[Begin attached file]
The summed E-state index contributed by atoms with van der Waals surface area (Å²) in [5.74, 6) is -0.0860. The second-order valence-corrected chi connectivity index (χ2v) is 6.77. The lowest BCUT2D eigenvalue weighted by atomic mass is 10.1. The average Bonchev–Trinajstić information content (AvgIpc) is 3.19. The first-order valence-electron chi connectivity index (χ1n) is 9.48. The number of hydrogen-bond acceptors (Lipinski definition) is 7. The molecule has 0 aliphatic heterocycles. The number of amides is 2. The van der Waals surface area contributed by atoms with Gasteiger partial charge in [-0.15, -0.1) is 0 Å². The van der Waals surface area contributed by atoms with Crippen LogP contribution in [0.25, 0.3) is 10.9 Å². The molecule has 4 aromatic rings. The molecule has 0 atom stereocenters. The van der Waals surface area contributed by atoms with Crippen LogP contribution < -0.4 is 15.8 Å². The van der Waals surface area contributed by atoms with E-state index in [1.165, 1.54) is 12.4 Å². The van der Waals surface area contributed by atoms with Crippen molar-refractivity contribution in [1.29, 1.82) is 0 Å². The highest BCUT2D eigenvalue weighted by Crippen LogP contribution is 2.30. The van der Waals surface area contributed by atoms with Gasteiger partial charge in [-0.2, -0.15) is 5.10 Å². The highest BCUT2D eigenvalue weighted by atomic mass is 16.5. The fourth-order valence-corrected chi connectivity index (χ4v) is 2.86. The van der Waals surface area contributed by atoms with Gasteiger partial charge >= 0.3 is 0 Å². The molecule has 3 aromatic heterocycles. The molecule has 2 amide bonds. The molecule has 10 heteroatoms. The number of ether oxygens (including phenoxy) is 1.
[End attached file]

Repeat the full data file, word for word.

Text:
The summed E-state index contributed by atoms with van der Waals surface area (Å²) in [5.74, 6) is -0.0860. The second-order valence-corrected chi connectivity index (χ2v) is 6.77. The lowest BCUT2D eigenvalue weighted by atomic mass is 10.1. The average Bonchev–Trinajstić information content (AvgIpc) is 3.19. The first-order valence-electron chi connectivity index (χ1n) is 9.48. The number of hydrogen-bond acceptors (Lipinski definition) is 7. The molecule has 0 aliphatic heterocycles. The number of amides is 2. The van der Waals surface area contributed by atoms with Gasteiger partial charge in [-0.15, -0.1) is 0 Å². The van der Waals surface area contributed by atoms with Crippen LogP contribution in [0.25, 0.3) is 10.9 Å². The molecule has 4 aromatic rings. The molecule has 0 atom stereocenters. The van der Waals surface area contributed by atoms with Crippen LogP contribution < -0.4 is 15.8 Å². The van der Waals surface area contributed by atoms with E-state index in [1.165, 1.54) is 12.4 Å². The van der Waals surface area contributed by atoms with Crippen molar-refractivity contribution in [1.29, 1.82) is 0 Å². The highest BCUT2D eigenvalue weighted by Crippen LogP contribution is 2.30. The van der Waals surface area contributed by atoms with Gasteiger partial charge in [-0.2, -0.15) is 5.10 Å². The highest BCUT2D eigenvalue weighted by atomic mass is 16.5. The fourth-order valence-corrected chi connectivity index (χ4v) is 2.86. The van der Waals surface area contributed by atoms with Gasteiger partial charge >= 0.3 is 0 Å². The molecule has 3 aromatic heterocycles. The molecule has 2 amide bonds. The molecule has 10 heteroatoms. The number of ether oxygens (including phenoxy) is 1.